Zagwe dynasty

Zagwe dynasty

The Zagwe dynasty ruled Ethiopia from the end of the Kingdom of Axum at an uncertain date in the 9th or 10th century to 1270, when Yekuno Amlak defeated and killed the last Zagwe king in battle. The name of the dynasty is thought to come from the Ge'ez phrase "Ze-Agaw", meaning "of Agaw" and refer to the Agaw people. Its best-known king was Gebre Mesqel Lalibela, who is given credit for the rock-hewn churches of Lalibela.

David Buxton has stated that the area under the direct rule of the Zagwe kings "probably embraced the highlands of modern Eritrea and the whole of Tigrai, extending southwards to Waag, Lasta and Damot (Wallo province) and thence westwards towards Lake Tana (Beghemdir)." [David Buxon, "The Abyssinians" (New York: Praeger, 1970), p. 44] Unlike the practice of later rulers of Ethiopia, Taddesse Tamrat argues that under the Zagwe dynasty the order of succession was that of brother succeeding brother as king, based on the Agaw laws of inheritance.


The number of kings of the Zagwe dynasty is uncertain: Ethiopian King Lists provide from five to 16 names belonging to this dynasty, who ruled for a total of either 133 or 333 years (other possibilities include 137 years, 250 years, and 373 years). All agree that the founding king was Mara Takla Haymanot, son-in-law of the last king of Axum, Dil Na'od. However the name of the last king of this dynasty is lost -- the surviving chronicles and oral traditions give his name as "Za-Ilmaknun", which is clearly a pseudonym (Taddesse Tamrat translates it as "The Unknown, the hidden one"), employed soon after his reign by the victorious Solomonic dynasty in an act of damnatio memoriae. Taddesse Tamrat believes that this last ruler was actually Yetbarak.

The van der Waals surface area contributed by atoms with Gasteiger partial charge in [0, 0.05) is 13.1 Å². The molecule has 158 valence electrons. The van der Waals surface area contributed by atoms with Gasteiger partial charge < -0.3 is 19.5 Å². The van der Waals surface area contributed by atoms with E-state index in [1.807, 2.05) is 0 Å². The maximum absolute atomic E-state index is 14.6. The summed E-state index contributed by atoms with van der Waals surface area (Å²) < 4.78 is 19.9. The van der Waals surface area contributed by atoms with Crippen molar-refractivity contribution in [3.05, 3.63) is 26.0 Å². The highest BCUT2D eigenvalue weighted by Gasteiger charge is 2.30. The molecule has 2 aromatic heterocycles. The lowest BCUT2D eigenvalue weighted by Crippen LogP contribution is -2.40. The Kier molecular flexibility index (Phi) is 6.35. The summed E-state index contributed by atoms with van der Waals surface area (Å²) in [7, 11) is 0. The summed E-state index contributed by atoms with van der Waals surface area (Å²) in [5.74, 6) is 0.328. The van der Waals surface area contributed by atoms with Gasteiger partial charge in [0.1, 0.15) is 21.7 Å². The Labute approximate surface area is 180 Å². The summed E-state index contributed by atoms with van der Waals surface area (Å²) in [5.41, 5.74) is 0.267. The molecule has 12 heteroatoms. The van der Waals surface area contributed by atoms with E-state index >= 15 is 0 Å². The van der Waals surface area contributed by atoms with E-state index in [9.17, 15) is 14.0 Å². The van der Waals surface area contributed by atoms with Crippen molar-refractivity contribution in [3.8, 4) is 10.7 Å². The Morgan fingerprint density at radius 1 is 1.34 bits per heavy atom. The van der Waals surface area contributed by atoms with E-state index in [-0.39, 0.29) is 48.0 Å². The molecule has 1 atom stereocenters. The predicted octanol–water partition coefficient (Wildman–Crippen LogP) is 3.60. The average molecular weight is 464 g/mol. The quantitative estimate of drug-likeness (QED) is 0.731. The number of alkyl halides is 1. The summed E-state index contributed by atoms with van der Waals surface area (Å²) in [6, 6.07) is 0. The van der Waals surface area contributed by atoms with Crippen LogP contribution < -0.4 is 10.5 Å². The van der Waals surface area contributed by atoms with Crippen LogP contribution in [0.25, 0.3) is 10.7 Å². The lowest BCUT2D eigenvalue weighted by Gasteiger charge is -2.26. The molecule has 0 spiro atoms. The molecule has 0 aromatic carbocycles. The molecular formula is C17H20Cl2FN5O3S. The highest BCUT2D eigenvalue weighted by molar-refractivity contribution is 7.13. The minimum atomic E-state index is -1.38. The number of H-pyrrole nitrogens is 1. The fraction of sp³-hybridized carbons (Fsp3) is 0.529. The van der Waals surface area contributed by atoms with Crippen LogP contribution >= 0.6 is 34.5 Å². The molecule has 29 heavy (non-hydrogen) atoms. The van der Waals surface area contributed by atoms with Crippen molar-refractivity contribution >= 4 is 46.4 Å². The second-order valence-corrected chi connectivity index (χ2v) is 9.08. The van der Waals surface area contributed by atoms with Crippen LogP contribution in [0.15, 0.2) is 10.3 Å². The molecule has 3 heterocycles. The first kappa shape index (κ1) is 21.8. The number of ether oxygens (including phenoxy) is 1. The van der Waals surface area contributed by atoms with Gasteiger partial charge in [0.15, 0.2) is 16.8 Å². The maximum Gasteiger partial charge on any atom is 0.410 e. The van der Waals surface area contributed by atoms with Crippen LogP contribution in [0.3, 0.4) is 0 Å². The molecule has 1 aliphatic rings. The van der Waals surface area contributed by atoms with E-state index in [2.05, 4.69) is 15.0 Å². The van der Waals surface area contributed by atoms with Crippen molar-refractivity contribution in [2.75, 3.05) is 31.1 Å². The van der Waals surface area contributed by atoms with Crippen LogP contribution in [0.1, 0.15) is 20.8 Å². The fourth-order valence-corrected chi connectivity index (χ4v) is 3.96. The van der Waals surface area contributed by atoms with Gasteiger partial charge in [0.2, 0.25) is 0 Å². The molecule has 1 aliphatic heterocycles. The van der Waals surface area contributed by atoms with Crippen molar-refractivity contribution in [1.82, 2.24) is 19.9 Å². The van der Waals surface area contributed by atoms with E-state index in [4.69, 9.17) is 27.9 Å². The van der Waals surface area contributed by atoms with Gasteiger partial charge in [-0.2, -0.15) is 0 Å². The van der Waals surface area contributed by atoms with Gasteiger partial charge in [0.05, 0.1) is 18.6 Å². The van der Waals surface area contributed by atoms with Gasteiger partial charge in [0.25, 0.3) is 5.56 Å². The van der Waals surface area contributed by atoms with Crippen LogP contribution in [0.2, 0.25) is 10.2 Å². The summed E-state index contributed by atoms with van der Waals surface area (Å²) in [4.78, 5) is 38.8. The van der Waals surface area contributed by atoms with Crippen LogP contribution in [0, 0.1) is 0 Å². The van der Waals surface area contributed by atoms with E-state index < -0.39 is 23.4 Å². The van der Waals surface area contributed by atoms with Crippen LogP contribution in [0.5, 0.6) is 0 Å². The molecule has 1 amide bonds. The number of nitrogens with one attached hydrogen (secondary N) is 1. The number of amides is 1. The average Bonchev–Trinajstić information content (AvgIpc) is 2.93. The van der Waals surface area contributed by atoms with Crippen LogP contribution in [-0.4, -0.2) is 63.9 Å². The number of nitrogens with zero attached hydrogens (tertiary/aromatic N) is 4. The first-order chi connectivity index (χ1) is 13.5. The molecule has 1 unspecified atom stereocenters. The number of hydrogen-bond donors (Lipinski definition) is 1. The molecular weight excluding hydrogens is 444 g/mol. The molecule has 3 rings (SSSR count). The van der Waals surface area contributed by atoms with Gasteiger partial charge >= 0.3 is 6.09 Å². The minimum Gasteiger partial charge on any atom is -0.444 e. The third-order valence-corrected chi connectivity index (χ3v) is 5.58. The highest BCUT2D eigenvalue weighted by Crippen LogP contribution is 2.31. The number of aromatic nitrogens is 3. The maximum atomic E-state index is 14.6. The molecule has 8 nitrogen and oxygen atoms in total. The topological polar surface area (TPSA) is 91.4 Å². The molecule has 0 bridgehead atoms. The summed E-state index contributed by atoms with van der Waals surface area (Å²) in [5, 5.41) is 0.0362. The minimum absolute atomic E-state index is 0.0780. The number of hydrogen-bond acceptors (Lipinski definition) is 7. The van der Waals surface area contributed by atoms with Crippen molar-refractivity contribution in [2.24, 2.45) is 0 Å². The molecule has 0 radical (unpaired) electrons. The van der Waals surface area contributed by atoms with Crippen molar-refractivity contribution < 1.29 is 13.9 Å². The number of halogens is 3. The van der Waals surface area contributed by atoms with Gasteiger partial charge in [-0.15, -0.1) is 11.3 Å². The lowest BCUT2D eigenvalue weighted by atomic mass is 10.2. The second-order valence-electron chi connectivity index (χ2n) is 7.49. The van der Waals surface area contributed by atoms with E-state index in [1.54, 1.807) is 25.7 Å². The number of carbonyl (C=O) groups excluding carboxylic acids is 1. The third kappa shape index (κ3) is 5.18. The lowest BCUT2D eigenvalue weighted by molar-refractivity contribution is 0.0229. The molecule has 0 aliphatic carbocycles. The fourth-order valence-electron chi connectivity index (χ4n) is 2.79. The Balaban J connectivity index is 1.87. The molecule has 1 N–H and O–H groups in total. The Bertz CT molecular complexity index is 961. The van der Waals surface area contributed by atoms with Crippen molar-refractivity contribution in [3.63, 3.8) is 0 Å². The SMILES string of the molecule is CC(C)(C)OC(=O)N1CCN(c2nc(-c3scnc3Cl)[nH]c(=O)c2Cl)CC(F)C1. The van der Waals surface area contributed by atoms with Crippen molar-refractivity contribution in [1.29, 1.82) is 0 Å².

The Ethiopian historian Taddesse Tamrat follows the theories of Carlo Conti Rossini concerning this group of rulers. Conti Rossini believed that the shorter length of this dynasty was the more likely one, as it fit his theory that a letter received by the Patriarch of Alexandria John V from an unnamed Ethiopian monarch, requesting a new "abuna" because the current office holder was too old, was from Mara Takla Haymanot, who wanted the "abuna" replaced because he would not endorse the new dynasty.

ee also

* History of Ethiopia
* Rulers and Heads of State of Ethiopia
* Kings of Axum



* Taddesse Tamrat. "The Legacy of Aksum and Adafa" in "Church and State in Ethiopia". Oxford: Clarendon Press, 1972

External links

* [ Ethiopian History]
* [ Zagwe Genealogy] (Royal Ark website)
* [ Tekeste Negash, "The Zagwe period re-interpreted: post-Aksumite Ethiopian urban culture"]

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